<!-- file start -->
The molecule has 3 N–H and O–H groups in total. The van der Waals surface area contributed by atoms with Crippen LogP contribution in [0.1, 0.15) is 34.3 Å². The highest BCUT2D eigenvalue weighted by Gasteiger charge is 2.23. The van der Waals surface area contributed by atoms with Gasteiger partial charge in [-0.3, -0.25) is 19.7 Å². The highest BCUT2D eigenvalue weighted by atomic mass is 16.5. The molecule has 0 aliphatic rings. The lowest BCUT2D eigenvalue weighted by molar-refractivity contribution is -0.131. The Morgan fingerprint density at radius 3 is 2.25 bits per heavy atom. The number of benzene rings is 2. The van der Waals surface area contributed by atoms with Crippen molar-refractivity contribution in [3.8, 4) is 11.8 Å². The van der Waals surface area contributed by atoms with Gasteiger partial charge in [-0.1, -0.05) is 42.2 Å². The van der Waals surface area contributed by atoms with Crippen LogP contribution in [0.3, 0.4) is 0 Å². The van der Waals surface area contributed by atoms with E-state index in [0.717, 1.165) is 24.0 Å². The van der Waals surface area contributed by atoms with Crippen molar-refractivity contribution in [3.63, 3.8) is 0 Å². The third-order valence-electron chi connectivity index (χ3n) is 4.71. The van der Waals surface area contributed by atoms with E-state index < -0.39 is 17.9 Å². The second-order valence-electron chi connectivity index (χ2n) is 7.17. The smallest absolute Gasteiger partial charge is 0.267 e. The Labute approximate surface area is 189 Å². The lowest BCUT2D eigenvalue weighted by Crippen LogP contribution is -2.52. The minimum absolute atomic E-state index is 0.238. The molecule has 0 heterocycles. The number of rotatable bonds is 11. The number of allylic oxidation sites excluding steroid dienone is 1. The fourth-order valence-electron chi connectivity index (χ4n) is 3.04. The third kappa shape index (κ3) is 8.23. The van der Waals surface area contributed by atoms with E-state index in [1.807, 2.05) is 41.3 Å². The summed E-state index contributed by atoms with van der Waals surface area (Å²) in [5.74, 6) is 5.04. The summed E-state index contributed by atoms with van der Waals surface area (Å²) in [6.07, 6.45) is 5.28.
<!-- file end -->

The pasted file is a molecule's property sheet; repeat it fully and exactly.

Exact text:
The molecule has 3 N–H and O–H groups in total. The van der Waals surface area contributed by atoms with Crippen LogP contribution in [0.1, 0.15) is 34.3 Å². The highest BCUT2D eigenvalue weighted by Gasteiger charge is 2.23. The van der Waals surface area contributed by atoms with Gasteiger partial charge in [-0.3, -0.25) is 19.7 Å². The highest BCUT2D eigenvalue weighted by atomic mass is 16.5. The molecule has 0 aliphatic rings. The lowest BCUT2D eigenvalue weighted by molar-refractivity contribution is -0.131. The Morgan fingerprint density at radius 3 is 2.25 bits per heavy atom. The number of benzene rings is 2. The van der Waals surface area contributed by atoms with Crippen molar-refractivity contribution in [3.8, 4) is 11.8 Å². The van der Waals surface area contributed by atoms with Gasteiger partial charge in [-0.1, -0.05) is 42.2 Å². The van der Waals surface area contributed by atoms with Crippen LogP contribution in [0.3, 0.4) is 0 Å². The van der Waals surface area contributed by atoms with E-state index in [0.717, 1.165) is 24.0 Å². The van der Waals surface area contributed by atoms with Crippen molar-refractivity contribution in [3.63, 3.8) is 0 Å². The third-order valence-electron chi connectivity index (χ3n) is 4.71. The van der Waals surface area contributed by atoms with E-state index < -0.39 is 17.9 Å². The second-order valence-electron chi connectivity index (χ2n) is 7.17. The smallest absolute Gasteiger partial charge is 0.267 e. The Labute approximate surface area is 189 Å². The lowest BCUT2D eigenvalue weighted by Crippen LogP contribution is -2.52. The minimum absolute atomic E-state index is 0.238. The molecule has 0 heterocycles. The number of rotatable bonds is 11. The number of allylic oxidation sites excluding steroid dienone is 1. The fourth-order valence-electron chi connectivity index (χ4n) is 3.04. The third kappa shape index (κ3) is 8.23. The van der Waals surface area contributed by atoms with E-state index in [1.807, 2.05) is 41.3 Å². The summed E-state index contributed by atoms with van der Waals surface area (Å²) in [5.74, 6) is 5.04. The summed E-state index contributed by atoms with van der Waals surface area (Å²) in [6.07, 6.45) is 5.28.